If you have been journeying with me through the Christmas scripture passages of Luke and Matthew this month, you know that the next scene is that of the shepherds.
Once more, the pictures and images of shepherds at the birth of Jesus don’t give us much information about them and might also depict them differently than would have been the case.
Even though I grew up on a farm, we did not own sheep so I needed to look elsewhere to learn more about who shepherds traditionally were and what I can imagine from the short passage in Luke 2 about them.
Of all the things I have read about shepherds, few resources have had the impact on me as much as that of Margaret Feinberg’s book, Scouting the Divine: My Search for God in Wine, Wool, and Wild Honey. She looks at the metaphors Jesus uses so often. The chapter about sheep and shepherds (The Good Shepherd) captures a much deeper understanding of how Jesus teaches us about our relationship with Him. Margaret gives a first hand glimpse as she spends time with a shepherd learning more about this powerful image Jesus gives us.
Shepherds appear throughout the Old Testament and in the New Testament as well. I am not sure I always ‘caught’ that this was not a role that was held in high esteem. I can certainly get a glimpse of that when Samuel is seeking to anoint the next king of Israel.
After he has looked at all the sons of Jesse and sees none of them are God’s choice, he discovers the youngest one is missing from the group because he is out tending the sheep. Jesse cannot believe this youngest boy, a simple sheepherder, would be the one chosen. And yet he is.
In Luke 2, the seemingly ‘least likely’ are again chosen. This time they (the shepherds) are chosen to be the first noted visitors of Jesus after His birth.
Shepherds who tend sheep and lambs daily are honored as the first to attend to the Lamb of God.
Even though sheep might be a livelihood for some, those left to tend the sheep were often the youngest and weakest family members who had few skills for anything else. This might mean children, older men no longer in their prime, or even perhaps older women would compose the group.
It seems odd to me that the youngest and weakest were given such a difficult and dangerous job. Shepherds were exposed to extremes of heat and cold. Supplies for their own welfare were few and needed to be stewarded and protected. Shepherds also needed to be very watchful and on guard at all times to protect the sheep from robbers, predators, and the terrain itself, which was often rocky.
They also needed to seek out any sheep that were lost after wandering away and find food for the flock later in the fall and winter when none was available.
Shepherds provided for what the sheep needed right now.
Those of us in the Midwest might envision the pasture as a lush grassy one common in this part of the United States, but the fields near Bethlehem looked more like the picture below.
The sheep pastured constantly in open fields so the term ‘abiding’ was used because the shepherds stayed there throughout the day and night. Usually they would use tents or huts to provide shelter for themselves.
So with that background, I envision the shepherds outside Bethlehem as a group that is both older and younger than images of the scene might depict. Possibly an older woman would have been in the mix as well. I see them with eyes open and on the alert to watch over the sheep and lambs in their charge. What a heart they had for their charges.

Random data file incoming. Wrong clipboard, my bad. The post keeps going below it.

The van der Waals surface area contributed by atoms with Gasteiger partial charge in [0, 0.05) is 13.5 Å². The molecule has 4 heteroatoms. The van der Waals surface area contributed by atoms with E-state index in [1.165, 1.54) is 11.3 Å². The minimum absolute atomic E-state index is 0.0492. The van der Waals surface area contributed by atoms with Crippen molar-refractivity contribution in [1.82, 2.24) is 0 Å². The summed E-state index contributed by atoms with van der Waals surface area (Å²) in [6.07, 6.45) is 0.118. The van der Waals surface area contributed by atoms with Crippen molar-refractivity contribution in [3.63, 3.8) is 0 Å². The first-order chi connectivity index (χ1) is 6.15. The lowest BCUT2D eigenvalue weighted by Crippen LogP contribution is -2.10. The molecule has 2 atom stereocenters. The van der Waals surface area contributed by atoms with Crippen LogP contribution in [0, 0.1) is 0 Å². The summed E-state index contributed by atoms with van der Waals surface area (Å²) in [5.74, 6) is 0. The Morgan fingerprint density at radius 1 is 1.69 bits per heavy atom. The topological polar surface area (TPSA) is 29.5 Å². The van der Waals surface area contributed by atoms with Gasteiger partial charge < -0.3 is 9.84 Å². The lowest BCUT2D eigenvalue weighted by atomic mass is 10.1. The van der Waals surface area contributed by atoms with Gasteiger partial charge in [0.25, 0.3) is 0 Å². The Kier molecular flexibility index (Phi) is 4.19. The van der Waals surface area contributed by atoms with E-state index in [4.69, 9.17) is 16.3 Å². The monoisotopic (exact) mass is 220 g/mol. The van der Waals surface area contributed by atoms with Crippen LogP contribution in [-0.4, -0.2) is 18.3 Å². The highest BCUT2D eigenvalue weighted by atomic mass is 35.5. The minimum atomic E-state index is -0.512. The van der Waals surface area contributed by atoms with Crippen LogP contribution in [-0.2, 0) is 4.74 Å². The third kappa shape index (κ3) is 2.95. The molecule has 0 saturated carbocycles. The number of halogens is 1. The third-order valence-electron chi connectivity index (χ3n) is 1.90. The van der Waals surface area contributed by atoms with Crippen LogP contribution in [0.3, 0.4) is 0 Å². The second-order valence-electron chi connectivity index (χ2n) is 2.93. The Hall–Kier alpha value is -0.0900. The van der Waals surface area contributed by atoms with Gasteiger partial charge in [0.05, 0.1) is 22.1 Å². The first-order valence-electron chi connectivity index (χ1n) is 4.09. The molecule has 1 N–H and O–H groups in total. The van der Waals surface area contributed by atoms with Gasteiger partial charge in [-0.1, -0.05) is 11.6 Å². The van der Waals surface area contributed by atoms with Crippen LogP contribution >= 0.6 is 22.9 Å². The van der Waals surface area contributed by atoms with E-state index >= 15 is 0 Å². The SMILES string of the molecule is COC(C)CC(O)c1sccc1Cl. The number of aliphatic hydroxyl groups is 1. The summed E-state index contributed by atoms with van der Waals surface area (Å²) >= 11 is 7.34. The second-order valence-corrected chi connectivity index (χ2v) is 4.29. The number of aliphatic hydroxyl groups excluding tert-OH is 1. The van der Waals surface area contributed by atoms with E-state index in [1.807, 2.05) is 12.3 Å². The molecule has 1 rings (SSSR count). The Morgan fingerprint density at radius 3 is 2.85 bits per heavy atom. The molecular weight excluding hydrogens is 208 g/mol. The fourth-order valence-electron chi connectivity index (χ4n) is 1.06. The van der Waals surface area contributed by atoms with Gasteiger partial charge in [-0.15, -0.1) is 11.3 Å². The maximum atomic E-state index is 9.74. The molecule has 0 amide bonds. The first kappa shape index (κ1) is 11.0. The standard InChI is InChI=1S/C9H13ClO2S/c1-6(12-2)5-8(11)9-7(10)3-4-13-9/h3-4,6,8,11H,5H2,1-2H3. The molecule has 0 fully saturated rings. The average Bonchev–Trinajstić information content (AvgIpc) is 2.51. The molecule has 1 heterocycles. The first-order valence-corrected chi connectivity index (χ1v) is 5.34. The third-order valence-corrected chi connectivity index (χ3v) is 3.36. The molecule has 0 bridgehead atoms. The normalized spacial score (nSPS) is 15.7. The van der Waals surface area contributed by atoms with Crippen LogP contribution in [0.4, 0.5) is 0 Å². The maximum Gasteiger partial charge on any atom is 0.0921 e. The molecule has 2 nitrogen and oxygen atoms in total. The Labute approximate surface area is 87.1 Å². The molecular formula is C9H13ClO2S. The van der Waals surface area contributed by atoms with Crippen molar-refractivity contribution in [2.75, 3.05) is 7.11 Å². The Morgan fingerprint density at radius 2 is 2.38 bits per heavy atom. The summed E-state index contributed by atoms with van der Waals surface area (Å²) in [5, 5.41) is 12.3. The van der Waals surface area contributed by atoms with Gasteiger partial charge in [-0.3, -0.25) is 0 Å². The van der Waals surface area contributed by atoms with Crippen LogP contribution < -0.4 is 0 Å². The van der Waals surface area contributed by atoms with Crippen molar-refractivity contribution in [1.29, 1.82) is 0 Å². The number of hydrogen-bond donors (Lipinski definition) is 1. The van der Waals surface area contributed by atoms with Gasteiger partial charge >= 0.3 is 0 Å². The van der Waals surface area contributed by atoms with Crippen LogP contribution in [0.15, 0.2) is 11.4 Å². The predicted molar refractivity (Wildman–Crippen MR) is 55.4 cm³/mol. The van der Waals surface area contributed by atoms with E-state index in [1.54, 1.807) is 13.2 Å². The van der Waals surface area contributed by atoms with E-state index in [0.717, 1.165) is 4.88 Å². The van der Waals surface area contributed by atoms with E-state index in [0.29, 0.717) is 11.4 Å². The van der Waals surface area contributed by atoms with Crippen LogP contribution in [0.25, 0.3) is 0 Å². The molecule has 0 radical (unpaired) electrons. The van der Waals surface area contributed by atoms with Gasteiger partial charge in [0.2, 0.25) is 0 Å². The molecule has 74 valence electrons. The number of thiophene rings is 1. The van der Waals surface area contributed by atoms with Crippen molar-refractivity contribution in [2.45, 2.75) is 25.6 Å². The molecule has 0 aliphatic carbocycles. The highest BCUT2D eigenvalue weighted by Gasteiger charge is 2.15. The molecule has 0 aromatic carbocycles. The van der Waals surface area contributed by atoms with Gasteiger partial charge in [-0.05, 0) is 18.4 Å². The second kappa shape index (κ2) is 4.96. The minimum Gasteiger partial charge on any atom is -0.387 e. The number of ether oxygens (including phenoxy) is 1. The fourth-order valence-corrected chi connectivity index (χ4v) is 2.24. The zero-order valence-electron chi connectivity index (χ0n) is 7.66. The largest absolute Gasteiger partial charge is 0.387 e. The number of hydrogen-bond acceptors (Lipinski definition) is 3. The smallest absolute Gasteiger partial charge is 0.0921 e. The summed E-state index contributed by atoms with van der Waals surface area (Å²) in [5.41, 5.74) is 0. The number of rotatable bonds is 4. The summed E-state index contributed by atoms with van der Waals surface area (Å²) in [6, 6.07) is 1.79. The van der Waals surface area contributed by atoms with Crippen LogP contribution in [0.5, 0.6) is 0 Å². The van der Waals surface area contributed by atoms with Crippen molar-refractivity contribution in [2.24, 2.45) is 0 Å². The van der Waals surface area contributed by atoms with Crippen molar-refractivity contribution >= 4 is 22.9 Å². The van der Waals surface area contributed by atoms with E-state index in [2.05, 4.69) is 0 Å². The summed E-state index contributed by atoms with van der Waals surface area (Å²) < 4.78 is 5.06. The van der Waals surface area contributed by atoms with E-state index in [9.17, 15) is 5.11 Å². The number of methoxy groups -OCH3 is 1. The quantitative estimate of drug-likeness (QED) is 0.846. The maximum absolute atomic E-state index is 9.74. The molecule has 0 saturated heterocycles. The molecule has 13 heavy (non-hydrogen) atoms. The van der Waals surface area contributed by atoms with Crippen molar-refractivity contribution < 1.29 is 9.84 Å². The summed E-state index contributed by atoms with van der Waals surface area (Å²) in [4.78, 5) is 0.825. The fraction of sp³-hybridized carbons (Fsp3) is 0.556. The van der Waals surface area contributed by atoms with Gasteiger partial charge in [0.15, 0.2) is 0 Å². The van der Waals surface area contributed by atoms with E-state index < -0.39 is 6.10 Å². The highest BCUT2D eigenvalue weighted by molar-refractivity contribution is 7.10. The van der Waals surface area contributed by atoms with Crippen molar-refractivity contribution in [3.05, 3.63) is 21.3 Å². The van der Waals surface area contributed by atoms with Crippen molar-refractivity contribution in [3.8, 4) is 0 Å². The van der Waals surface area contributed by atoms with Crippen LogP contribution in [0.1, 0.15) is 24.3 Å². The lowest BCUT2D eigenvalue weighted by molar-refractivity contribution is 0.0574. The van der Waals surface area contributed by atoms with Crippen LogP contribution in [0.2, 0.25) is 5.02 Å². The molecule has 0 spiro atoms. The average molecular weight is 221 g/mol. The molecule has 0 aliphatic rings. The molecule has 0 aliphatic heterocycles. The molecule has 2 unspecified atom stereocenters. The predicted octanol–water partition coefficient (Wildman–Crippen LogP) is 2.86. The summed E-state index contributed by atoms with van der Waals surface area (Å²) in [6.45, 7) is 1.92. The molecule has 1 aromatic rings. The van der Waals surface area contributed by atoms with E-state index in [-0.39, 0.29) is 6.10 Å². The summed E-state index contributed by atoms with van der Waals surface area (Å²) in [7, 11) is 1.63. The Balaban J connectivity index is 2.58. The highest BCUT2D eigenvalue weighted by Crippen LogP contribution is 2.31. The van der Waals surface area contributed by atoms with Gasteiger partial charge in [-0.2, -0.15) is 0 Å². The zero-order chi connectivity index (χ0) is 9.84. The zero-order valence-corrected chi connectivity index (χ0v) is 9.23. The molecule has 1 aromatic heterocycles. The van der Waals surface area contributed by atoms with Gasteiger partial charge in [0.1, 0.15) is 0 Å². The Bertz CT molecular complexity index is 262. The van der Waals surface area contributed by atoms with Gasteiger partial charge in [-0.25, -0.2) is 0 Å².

Shepherds were first to see the Lamb of God.
At the time of Jesus birth, we see the least likely are chosen, a pattern that follows Him all the way to Calvary. That never fails to give me hope.
The other message that breaks into my awareness is the shepherds are accorded the honor of first seeing the one that would also be called “the good shepherd”. The Good Shepherd would be as fierce and protective, as loving and as much of a provider as those who gazed upon the manger. He would also be described by John the Baptist in John 1:29 as “the Lamb of God”
I wonder if the shepherds had any awareness of how much Jesus would identify His role with theirs.
The shepherds were not simply window dressing in a set. What would He have us understand about His choice of them?
His choice of us?
4 thoughts on “And Shepherds Were Abiding”
Pam, thanks for reminding us of how Jesus sought out those that others paid little attention to and for widening our understanding of shepherding. I had never considered that there might be women, too.
I’m your neighbor at Kelly Balarie’s linkup. Thanks, too, for Linking up at Mondays @ Soul Survival. December blessings!
Hi Donna! Thanks for visiting and for your encouragement! This December series has been full of discoveries for me as well. I was especially impacted by discovering what swaddling cloths were as I wrote about in No Room in the Inn a few days ago. God’s grace and blessings to you!
Pam, I love this teaching on the shepherds. When I traveled to Israel in March 2000 for the filming of Beth Moore’s Bible Study Jesus the One and Only, I took photos of the shepherd’s fields that look just like the ones you have in this post. When faced with challenging individuals, I like to think of the way Jesus sees them, “as sheep without a Shepherd.” Thank you for much for this encouraging post! Many blessings to you.
Thanks so much for stopping by today, Beth! This series I started at the beginning of December has really reflected my own personal trek into the familiar story and seeking to glean from the Lord a greater sense of things I might have missed in the familiar passages. I appreciate your knowledge of the firsthand appearance of the shepherd’s fields as well as your affirmation and encouragement. Christmas blessings on you and yours!